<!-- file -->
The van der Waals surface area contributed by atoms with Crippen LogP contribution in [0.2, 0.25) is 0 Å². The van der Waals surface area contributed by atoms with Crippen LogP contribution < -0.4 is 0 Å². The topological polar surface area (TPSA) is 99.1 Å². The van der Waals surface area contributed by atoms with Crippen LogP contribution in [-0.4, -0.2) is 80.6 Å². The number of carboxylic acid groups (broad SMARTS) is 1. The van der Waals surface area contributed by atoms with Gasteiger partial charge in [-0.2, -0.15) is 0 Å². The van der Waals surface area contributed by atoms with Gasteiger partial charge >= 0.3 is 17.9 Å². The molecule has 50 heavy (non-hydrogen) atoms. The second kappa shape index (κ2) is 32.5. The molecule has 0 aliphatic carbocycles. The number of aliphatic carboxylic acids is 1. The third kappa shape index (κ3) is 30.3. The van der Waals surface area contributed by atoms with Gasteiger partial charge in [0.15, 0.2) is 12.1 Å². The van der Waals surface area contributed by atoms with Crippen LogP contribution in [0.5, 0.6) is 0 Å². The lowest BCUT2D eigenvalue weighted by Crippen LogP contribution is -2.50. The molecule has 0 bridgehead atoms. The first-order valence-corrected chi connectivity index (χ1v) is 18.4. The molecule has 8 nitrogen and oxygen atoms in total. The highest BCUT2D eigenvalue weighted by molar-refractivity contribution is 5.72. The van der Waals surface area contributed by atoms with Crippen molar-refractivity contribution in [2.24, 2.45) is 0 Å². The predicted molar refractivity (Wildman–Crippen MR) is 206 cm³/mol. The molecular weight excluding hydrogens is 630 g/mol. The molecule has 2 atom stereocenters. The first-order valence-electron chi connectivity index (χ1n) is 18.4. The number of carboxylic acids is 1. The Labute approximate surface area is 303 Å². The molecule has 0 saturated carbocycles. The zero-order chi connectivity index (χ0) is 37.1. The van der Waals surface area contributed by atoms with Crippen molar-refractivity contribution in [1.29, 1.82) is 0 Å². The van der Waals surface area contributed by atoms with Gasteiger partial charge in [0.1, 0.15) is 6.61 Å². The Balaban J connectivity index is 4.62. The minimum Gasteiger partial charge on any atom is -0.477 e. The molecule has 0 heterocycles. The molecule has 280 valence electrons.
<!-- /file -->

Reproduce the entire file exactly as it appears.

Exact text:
The van der Waals surface area contributed by atoms with Crippen LogP contribution in [0.2, 0.25) is 0 Å². The van der Waals surface area contributed by atoms with Crippen LogP contribution < -0.4 is 0 Å². The topological polar surface area (TPSA) is 99.1 Å². The van der Waals surface area contributed by atoms with Crippen LogP contribution in [-0.4, -0.2) is 80.6 Å². The number of carboxylic acid groups (broad SMARTS) is 1. The van der Waals surface area contributed by atoms with Gasteiger partial charge in [-0.2, -0.15) is 0 Å². The van der Waals surface area contributed by atoms with Gasteiger partial charge >= 0.3 is 17.9 Å². The molecule has 50 heavy (non-hydrogen) atoms. The second kappa shape index (κ2) is 32.5. The molecule has 0 aliphatic carbocycles. The number of aliphatic carboxylic acids is 1. The third kappa shape index (κ3) is 30.3. The van der Waals surface area contributed by atoms with Gasteiger partial charge in [0.15, 0.2) is 12.1 Å². The van der Waals surface area contributed by atoms with Crippen LogP contribution in [0.5, 0.6) is 0 Å². The lowest BCUT2D eigenvalue weighted by Crippen LogP contribution is -2.50. The molecule has 0 bridgehead atoms. The first-order valence-corrected chi connectivity index (χ1v) is 18.4. The molecule has 8 nitrogen and oxygen atoms in total. The highest BCUT2D eigenvalue weighted by molar-refractivity contribution is 5.72. The van der Waals surface area contributed by atoms with Crippen molar-refractivity contribution in [2.24, 2.45) is 0 Å². The predicted molar refractivity (Wildman–Crippen MR) is 206 cm³/mol. The molecular weight excluding hydrogens is 630 g/mol. The molecule has 2 atom stereocenters. The first-order valence-electron chi connectivity index (χ1n) is 18.4. The number of carboxylic acids is 1. The Labute approximate surface area is 303 Å². The molecule has 0 saturated carbocycles. The zero-order chi connectivity index (χ0) is 37.1. The van der Waals surface area contributed by atoms with Crippen molar-refractivity contribution in [1.29, 1.82) is 0 Å². The van der Waals surface area contributed by atoms with Gasteiger partial charge in [0.1, 0.15) is 6.61 Å². The Balaban J connectivity index is 4.62. The minimum Gasteiger partial charge on any atom is -0.477 e. The molecule has 0 heterocycles. The molecule has 280 valence electrons.